I have long believed that America’s greatest power, even more than our vast resources, more than the beauty we see all around us, more than our great melting pot or our great military might that is owed in part to the men and women who work in this building—more than all of these, America’s greatest power is what America stands for: our enduring values; our right to govern ourselves, to enjoy peace and prosperity, justice and freedom; to find and worship God in our own way.

All of this is evident here—in your efforts—for all the world to see. Builders have always understood that structures are far more than brick and mortar and stone. Buildings are statements of hope, declarations of faith in the future, acts of commitment to plans and purposes that extend far beyond the present. And as long as the Pentagon stands—and that will be a long, long time—the Pentagon will remain a symbol of America’s resilience, endurance and resolve.

One among you, already a four-year veteran of Pentagon renovations before the attacks last September, said something that explains much about what I suspect has motivated all of you through long days and nights of demanding work. He said, "It is an honor to put back what was once destroyed."

Well, the honor at this moment is ours, as we stand among those of you who are the very best of America. To be among men and women who have demonstrated once again that America is a land where dreams are large … where hearts hunger to build a better world, and ordinary people can do extraordinary things.

Every one of you who gave the Pentagon back to America surely fulfilled these words of the prophet Isaiah: "See, upon the palms of my hands I have written your name, your walls are ever before me; your builders outstrip your destroyers."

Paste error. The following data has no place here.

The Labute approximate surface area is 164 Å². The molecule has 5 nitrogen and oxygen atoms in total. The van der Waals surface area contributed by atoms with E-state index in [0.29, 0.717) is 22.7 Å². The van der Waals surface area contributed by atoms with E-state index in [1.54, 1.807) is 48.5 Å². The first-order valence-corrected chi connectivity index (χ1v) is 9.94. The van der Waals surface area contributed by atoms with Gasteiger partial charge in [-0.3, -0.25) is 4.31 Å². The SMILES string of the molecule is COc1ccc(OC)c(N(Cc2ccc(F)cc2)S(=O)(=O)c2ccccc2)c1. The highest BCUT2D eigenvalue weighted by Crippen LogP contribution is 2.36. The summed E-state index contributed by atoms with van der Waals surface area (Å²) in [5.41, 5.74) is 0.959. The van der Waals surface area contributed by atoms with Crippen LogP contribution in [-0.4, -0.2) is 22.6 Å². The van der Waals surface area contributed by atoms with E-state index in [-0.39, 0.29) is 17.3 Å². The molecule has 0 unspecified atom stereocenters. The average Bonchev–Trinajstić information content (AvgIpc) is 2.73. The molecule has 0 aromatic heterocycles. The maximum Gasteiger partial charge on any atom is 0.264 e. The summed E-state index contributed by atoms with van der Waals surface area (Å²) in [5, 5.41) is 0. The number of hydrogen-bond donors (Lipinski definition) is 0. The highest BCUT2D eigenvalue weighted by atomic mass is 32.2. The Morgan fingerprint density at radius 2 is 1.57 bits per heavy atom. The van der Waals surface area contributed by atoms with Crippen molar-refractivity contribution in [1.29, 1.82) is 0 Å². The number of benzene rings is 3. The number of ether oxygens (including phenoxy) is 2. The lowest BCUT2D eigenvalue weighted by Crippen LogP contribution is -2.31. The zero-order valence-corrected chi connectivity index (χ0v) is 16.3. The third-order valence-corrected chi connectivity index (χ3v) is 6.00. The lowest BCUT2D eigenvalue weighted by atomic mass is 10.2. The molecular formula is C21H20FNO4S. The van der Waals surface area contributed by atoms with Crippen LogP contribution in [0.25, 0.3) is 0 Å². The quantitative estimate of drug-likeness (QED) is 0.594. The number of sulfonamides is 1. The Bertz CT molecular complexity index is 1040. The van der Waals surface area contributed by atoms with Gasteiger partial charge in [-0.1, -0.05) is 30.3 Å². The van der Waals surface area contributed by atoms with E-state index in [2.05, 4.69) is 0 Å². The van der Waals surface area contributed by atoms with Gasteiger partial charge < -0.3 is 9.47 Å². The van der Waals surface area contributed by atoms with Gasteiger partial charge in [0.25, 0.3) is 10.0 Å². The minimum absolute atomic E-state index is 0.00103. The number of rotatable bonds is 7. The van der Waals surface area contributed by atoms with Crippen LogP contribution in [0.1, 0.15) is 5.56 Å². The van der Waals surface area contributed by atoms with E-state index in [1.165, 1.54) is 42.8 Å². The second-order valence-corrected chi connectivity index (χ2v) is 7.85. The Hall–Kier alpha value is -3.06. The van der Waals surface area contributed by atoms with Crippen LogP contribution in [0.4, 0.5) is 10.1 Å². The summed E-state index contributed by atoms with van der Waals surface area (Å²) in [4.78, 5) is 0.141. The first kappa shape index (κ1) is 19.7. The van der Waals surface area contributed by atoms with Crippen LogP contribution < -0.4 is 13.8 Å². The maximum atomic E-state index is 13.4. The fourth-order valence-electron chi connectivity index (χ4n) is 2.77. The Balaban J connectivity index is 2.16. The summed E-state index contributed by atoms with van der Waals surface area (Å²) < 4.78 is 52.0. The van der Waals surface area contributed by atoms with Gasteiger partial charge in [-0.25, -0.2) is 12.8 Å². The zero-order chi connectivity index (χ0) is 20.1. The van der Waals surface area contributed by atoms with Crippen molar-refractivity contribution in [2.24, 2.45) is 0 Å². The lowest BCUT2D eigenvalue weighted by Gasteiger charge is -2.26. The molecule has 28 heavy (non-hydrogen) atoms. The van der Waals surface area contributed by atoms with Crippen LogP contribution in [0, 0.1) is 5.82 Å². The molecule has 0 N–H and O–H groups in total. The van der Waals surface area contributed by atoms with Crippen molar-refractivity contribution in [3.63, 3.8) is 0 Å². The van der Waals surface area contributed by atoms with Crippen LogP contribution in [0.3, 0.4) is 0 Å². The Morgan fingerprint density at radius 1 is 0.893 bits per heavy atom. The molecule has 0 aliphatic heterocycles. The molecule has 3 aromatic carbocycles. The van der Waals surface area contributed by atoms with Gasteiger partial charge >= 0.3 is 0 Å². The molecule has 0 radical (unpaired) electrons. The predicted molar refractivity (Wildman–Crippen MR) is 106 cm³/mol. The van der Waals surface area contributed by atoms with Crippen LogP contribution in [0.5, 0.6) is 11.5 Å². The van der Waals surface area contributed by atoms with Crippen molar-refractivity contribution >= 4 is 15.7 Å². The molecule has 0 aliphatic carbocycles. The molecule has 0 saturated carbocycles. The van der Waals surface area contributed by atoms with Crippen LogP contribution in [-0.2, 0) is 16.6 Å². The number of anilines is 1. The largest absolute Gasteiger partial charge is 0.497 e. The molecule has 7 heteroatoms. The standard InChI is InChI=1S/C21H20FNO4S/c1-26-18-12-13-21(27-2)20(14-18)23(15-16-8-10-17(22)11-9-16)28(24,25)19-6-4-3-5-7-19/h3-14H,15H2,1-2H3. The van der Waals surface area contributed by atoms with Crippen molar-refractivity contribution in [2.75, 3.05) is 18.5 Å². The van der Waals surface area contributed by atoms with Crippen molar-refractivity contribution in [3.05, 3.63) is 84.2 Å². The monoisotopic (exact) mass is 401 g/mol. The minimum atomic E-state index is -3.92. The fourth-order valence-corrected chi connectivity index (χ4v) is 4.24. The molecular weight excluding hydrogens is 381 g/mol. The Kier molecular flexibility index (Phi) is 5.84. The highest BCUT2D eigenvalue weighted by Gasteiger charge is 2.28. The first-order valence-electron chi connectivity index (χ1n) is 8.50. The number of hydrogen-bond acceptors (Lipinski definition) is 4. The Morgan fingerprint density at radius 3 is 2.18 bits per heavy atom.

For this great blessing, the work of your hands, we are humbly grateful. As we behold your handiwork and see its message of hope, we recall our missing friends and family, who teach us still—as have you—that the legacy of selflessness, virtue and strength goes far beyond a single lifetime and survives tragedy and trial.

Isaiah teaches us another timeless lesson: out of suffering and hardship, we will one day know peace: "Yes," writes the prophet, "in joy shall you depart, in peace shall you be brought back. In the place of thorns, the cypress shall grow, instead of nettles, the myrtle. These shall stand as a testimony to the Lord, as an everlasting sign that shall not perish."

Because of Americans like you and those we remember today, the ideals for which America stands shall not perish. This building, standing whole and healed once more, tells us these ideals shall not perish. They shall flourish. They will endure as a living testament to a great nation under God.

May God bless the men and women here and across America who stand together and labor for freedom. May God bless those we lost, those who survived, and those who were left behind. May God bless the men and women of our armed forces who serve our nation so faithfully and so well. And may God bless America